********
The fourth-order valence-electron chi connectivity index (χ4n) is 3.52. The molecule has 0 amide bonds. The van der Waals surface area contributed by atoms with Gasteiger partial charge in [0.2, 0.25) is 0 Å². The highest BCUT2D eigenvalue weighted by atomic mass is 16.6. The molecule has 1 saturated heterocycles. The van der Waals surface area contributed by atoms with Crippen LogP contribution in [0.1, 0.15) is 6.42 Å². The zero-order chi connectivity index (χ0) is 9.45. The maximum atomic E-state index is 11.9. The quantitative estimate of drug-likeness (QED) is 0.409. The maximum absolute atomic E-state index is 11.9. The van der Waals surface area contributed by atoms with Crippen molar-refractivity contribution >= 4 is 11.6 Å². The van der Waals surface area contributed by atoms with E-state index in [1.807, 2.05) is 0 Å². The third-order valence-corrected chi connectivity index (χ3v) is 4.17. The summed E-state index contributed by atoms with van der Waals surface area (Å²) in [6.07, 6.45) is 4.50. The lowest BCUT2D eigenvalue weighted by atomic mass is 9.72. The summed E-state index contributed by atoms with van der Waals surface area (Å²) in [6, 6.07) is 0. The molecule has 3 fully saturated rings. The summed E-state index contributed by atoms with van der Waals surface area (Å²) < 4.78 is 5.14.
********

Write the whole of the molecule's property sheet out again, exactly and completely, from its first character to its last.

The fourth-order valence-electron chi connectivity index (χ4n) is 3.52. The molecule has 0 amide bonds. The van der Waals surface area contributed by atoms with Gasteiger partial charge in [0.2, 0.25) is 0 Å². The highest BCUT2D eigenvalue weighted by atomic mass is 16.6. The molecule has 1 saturated heterocycles. The van der Waals surface area contributed by atoms with Crippen LogP contribution in [0.1, 0.15) is 6.42 Å². The zero-order chi connectivity index (χ0) is 9.45. The maximum atomic E-state index is 11.9. The quantitative estimate of drug-likeness (QED) is 0.409. The maximum absolute atomic E-state index is 11.9. The van der Waals surface area contributed by atoms with Crippen molar-refractivity contribution >= 4 is 11.6 Å². The van der Waals surface area contributed by atoms with E-state index in [1.807, 2.05) is 0 Å². The third-order valence-corrected chi connectivity index (χ3v) is 4.17. The summed E-state index contributed by atoms with van der Waals surface area (Å²) in [6.07, 6.45) is 4.50. The lowest BCUT2D eigenvalue weighted by atomic mass is 9.72. The summed E-state index contributed by atoms with van der Waals surface area (Å²) in [6, 6.07) is 0. The molecule has 3 fully saturated rings. The summed E-state index contributed by atoms with van der Waals surface area (Å²) < 4.78 is 5.14.